When I read the words Nikon I immediately think of a brand name associated with great camera’s & lens, so wrapping my head around the possibility that Nikon could build a laser rangefinder came easy. Personally owning many Nikon products and thoroughly enjoying each one, I have high expectations.
Like most of its competitors the unit is small and lightweight. When you first hold the Nikon you notice the rubberized non-slip surface. The manufacture claims that it is waterproof to a maximum depth of 1 meter for up to 10 minutes. My take on this is if you drop it in water get it out quick, and it better not be much deeper than a mud puddle.
Nikon is known for manufacturing high quality products in the camera industry and I would say they have carried their reputation forward here as well. My first impression of the Nikon 8377 rangefinder after looking through the monocular 6x lens, I was captivated by the clarity. I immediately thought for the money its a very good deal. The glass used on the Riflehunter is superb, Nikon has yet to disappoint in this regard.
The LCD display turns black in bright lighting conditions, and then when lower light conditions arise it tints orange, to allow the black reticule to stand out, I had no problems reading the LED display at all. I then attempted to range a tree at a physically measured 550 yards. The display showed 548 yards. I attempted to do it again, to verify the measurement and this time it read 549 yards to target. These measurements were taken back to back within 10 seconds of each other, I was careful to measure the exact same spot on the tree, as I was still in the same anchored position from the previous attempt. I don’t know why the measurements were not the same, it was close but no cigar, to me it’s not the end of the world to have a different measurement by such a close number, 1 yard is not going to make or break the shot.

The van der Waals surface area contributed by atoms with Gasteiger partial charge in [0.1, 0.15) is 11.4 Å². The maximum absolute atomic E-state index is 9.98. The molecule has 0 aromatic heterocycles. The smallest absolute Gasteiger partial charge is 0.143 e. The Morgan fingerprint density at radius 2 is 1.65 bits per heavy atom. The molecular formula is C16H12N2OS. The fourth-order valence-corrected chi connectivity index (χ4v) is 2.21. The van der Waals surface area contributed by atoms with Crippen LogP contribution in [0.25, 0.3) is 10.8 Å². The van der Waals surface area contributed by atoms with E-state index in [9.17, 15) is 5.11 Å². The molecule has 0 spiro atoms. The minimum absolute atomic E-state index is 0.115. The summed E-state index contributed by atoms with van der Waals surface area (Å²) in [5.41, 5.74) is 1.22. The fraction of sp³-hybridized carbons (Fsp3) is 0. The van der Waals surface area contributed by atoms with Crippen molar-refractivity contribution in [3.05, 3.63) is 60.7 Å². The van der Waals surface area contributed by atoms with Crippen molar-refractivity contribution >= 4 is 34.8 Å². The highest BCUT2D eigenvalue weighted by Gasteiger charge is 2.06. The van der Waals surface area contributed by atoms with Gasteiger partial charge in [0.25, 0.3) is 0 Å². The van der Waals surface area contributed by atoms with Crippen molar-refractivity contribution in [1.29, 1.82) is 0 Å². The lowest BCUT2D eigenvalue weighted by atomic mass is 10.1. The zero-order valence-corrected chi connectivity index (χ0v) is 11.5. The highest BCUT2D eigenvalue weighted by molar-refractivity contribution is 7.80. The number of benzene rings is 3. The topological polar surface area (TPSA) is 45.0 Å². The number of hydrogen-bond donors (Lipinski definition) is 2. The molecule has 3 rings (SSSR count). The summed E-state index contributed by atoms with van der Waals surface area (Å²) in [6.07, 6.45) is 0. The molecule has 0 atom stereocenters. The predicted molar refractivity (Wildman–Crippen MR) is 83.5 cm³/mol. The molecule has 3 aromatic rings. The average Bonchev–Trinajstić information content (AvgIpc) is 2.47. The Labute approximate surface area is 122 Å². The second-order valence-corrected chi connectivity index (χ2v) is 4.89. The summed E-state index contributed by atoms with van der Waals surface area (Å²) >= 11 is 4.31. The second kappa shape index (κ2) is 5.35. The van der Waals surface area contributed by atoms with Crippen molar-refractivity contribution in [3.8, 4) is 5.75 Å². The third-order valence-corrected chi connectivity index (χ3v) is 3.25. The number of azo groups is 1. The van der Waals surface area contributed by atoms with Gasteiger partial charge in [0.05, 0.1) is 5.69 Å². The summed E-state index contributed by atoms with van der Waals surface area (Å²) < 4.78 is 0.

Another nice feature that Nikon has applied is the inclinometer; this measure the horizontal distance to your target, taking into consideration any angle adjustments. The user can turn this feature off, the rangefinder will then display the line of sight distance, and this will allow compensation for the distance by using hold over adjustments for the shot. Nikon has incorporated a scan feature. By holding down the main button the Riflehunter laser range finder will continually update the range while scanning your target.
Nikon has put together a laser range finder that is very capable. Its simple to use and has the basic features most people would need, being that it’s capable of angle compensation, waterproof and has great clarity, what else do you need. Ranging ability will supersede the average user. Due to the fact that this range finder has limited user controlled options, compared to others in its class, I give it 3 out of 5.